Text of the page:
The sprained ankle was tolerable for walking today....with the help of double doses of Advil and tight bandaging. The tuk-tuk driver met us at the hotel at 0900 and delivered us to the National Angkor Museum. Ahhh, air-conditioned comfort as we strolled through the exhibits with the audio tour headphones. With lots of places to sit and watch the various video presentations and rest my ankle.
This museum should have been our first stop upon arrival in Siem Reap last week. I would highly recommend this as a first stop for any future visitors reading this blog. It is very imformative and well presented. Well worth a visit and would prepare a tourist for what they are about to see at the various temples and about the ancient Khmer civilization far better than any written guide book.
One room has 1,000 statues of Buddha in different postures, mostly sitting in one of the 2 most commonly seen positions. Most of these statues were in floor-to-ceiling small niches completely covering all walls of the room; the larger statues were in display cases and on tables in the middle of the room. I looked at every sitting Buddha within eye level sight and could find only one that had the legs in the double crossed position....with each foot placed on top of the opposite bent knees. This is one of the positions that I tried for several years to attain in Iyengar yoga classes and never managed to attain it correctly. Every other statue had one foot on top of the opposite bent knee, but the second foot was placed beneath the opposite bent knee....a much easier position to accomplish. I have no idea the significance of the double foot posture but it apparently was not the common pose. It took about 3 hours to walk the museum and listen to all the video presentations.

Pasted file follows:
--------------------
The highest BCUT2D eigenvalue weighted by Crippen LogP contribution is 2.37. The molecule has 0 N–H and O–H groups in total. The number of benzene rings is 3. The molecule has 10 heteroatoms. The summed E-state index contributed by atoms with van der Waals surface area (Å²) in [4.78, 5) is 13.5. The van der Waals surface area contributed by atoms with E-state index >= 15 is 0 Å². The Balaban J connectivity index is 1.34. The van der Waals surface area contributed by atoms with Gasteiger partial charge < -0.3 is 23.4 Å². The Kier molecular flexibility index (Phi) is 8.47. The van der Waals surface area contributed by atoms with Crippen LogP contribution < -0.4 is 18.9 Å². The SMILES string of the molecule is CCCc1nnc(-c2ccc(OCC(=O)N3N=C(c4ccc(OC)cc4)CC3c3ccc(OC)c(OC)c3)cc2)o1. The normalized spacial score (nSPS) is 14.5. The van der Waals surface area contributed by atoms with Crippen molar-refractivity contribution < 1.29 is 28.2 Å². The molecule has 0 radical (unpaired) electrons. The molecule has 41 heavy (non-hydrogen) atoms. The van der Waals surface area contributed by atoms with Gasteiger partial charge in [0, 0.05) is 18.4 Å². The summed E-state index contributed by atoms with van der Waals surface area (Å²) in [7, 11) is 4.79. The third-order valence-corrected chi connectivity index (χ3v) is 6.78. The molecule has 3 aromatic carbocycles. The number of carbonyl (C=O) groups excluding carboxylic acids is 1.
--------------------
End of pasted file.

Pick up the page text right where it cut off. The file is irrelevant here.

We weren't hungry and decided to skip lunch. Headed over to the Bayon temple at Angkor Thom to see what I missed the day when I sprained my ankle. This is the temple with the 200 faces. Could have knocked me over with a feather when we climbed the steep steps to the top tier of the temple and heard our names being called. It was Paul and Sima from S/V Leander out of Boston. What a surprise! We had met Paul last month at Puteri Harbour Marina. He would go for a run each morning at the same time we usually walked our daily 2 miles and we often talked.
Leander left the marina headed toward Langkawi shortly after we returned to the marina from Houston in mid-January. They plan to head up the Red Sea in March. We had no idea they had planned to visit Cambodia at the same time we would be here. Unfortunately, all of us would be departing Cambodia the next morning...they to Bangkok and us to Kuala Lumpur... so we would not even be on the same flights and would not have a chance to chat very long. Sheema told us they had taken the train from Langkawi to Bangkok and loved it. Good to hear as we plan to do that train this summer. She had good advice on which type of sleeper accomodations to buy on the train. Glad we ran into them. We chatted about an hour and then they left to try to cram in as much temple touring as possible for the day.
I am glad we returned to Bayon. All the faces are more impressive when viewed from the center top of this temple. Still cannot believe there are really 200 faces carved into that temple.
The French were in the process of dismantling parts of Bayon as the first step of restoration when Pol Pot attacked. The French had just removed and stacked a huge number of pieces of stone when they received word to abandon the site immediately and depart the country. They had not yet had time to catalog the stones by measuring and numbering each piece.